In this particular case we find that the prosecution has not given any clear evidence of motive for murder. The fact that the accused lowered down the muzzle and aimed only at the thigh is an important circumstance to indicate that he had no intention to murder the complainant. The nature of the injury in this case appears to be a very simple one and this also is indicative of the intention of the accused to some extent. There is no evidence to show that there was any persistence or repetition on the part of the accused to assault the complainant.
In fact learned Counsel appearing for the State has frankly conceded that if the previous incident is disbelieved then the elements for an offence under Section 307, R. P. C. are lacking. As I have pointed out the learned trial court has for very cogent reasons disbelieved the incident of assault on the complainant in the shop of Dina Nath by Prakash and in view of the finding and the reasons that he has given for disbelieving this incident even the part played by the appellant in the incident has to be disbelieved.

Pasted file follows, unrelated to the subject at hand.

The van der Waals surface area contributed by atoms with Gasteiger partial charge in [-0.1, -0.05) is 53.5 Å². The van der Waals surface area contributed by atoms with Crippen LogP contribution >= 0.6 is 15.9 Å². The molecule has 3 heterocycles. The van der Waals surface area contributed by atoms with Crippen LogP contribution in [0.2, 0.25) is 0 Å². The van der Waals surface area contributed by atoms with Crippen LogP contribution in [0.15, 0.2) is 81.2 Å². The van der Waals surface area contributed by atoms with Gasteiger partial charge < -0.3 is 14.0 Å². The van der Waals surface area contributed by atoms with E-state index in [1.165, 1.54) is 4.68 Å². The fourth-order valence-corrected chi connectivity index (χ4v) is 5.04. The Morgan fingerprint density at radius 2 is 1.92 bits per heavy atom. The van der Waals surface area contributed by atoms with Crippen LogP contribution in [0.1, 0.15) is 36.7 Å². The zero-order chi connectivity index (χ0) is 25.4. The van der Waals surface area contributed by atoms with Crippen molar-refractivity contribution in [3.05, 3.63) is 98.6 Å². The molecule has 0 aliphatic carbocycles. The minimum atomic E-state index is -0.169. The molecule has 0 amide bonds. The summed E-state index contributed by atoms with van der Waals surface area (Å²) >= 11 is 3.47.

10. For the reasons given above I think the appellant cannot be convicted for an offence under Section 307 R. P. C. I would, therefore, alter his conviction from one under Section 307 to that under Section 324 R. P. C. Having regard to the peculiar facts and circumstances of the case I would reduce the sentence of imprisonment to the period already undergone and I would also impose a fine of one hundred rupees only (Rs. 100/-) on the appellant, in default to two months' rigorous imprisonment under Section 324 R. P. C. The appellant is allowed two months time to pay the fine. The entire amount of fine, if realised, will be paid to the complainant as compensation.
11. The result is that the appeal is dismissed with the modifications indicated above. In view, however, of my order of reduction in the sentence of imprisonment the appellant will now be released forthwith